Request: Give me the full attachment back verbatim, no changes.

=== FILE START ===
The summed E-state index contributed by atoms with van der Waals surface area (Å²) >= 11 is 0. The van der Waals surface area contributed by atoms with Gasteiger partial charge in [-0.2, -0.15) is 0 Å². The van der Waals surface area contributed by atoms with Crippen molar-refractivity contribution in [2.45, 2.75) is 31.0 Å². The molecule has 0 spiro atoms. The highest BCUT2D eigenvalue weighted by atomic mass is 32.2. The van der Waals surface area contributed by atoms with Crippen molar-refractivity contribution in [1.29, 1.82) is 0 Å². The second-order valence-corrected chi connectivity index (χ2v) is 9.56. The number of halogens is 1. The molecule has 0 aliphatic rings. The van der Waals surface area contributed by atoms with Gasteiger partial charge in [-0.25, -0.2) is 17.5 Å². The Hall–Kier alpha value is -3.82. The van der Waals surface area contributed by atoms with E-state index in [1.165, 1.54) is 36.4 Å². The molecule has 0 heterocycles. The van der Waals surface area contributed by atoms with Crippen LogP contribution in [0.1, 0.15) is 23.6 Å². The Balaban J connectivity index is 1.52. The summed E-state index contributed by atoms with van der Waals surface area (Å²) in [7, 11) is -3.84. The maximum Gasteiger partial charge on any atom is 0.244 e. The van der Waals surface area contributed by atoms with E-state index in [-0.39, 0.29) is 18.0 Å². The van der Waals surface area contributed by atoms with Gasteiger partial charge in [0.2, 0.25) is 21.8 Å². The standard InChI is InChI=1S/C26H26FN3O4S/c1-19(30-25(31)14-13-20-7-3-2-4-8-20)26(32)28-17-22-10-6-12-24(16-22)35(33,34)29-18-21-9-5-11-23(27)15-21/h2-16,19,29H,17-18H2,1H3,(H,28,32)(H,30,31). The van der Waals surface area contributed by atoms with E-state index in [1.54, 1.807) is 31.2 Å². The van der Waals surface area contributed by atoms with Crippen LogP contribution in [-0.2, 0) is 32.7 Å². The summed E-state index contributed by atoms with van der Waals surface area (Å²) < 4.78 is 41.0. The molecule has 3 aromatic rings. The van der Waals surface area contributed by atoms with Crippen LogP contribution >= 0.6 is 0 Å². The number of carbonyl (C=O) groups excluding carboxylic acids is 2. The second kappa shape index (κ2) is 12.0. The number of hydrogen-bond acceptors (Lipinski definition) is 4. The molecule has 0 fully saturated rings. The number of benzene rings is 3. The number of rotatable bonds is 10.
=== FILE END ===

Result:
The summed E-state index contributed by atoms with van der Waals surface area (Å²) >= 11 is 0. The van der Waals surface area contributed by atoms with Gasteiger partial charge in [-0.2, -0.15) is 0 Å². The van der Waals surface area contributed by atoms with Crippen molar-refractivity contribution in [2.45, 2.75) is 31.0 Å². The molecule has 0 spiro atoms. The highest BCUT2D eigenvalue weighted by atomic mass is 32.2. The van der Waals surface area contributed by atoms with Crippen molar-refractivity contribution in [1.29, 1.82) is 0 Å². The second-order valence-corrected chi connectivity index (χ2v) is 9.56. The number of halogens is 1. The molecule has 0 aliphatic rings. The van der Waals surface area contributed by atoms with Gasteiger partial charge in [-0.25, -0.2) is 17.5 Å². The Hall–Kier alpha value is -3.82. The van der Waals surface area contributed by atoms with E-state index in [1.165, 1.54) is 36.4 Å². The molecule has 0 heterocycles. The van der Waals surface area contributed by atoms with Crippen LogP contribution in [0.1, 0.15) is 23.6 Å². The Balaban J connectivity index is 1.52. The summed E-state index contributed by atoms with van der Waals surface area (Å²) in [7, 11) is -3.84. The maximum Gasteiger partial charge on any atom is 0.244 e. The van der Waals surface area contributed by atoms with E-state index in [-0.39, 0.29) is 18.0 Å². The van der Waals surface area contributed by atoms with Gasteiger partial charge in [0.2, 0.25) is 21.8 Å². The standard InChI is InChI=1S/C26H26FN3O4S/c1-19(30-25(31)14-13-20-7-3-2-4-8-20)26(32)28-17-22-10-6-12-24(16-22)35(33,34)29-18-21-9-5-11-23(27)15-21/h2-16,19,29H,17-18H2,1H3,(H,28,32)(H,30,31). The van der Waals surface area contributed by atoms with E-state index in [1.54, 1.807) is 31.2 Å². The van der Waals surface area contributed by atoms with Crippen LogP contribution in [-0.2, 0) is 32.7 Å². The summed E-state index contributed by atoms with van der Waals surface area (Å²) < 4.78 is 41.0. The molecule has 3 aromatic rings. The van der Waals surface area contributed by atoms with Crippen LogP contribution >= 0.6 is 0 Å². The number of carbonyl (C=O) groups excluding carboxylic acids is 2. The second kappa shape index (κ2) is 12.0. The number of hydrogen-bond acceptors (Lipinski definition) is 4. The molecule has 0 fully saturated rings. The number of benzene rings is 3. The number of rotatable bonds is 10.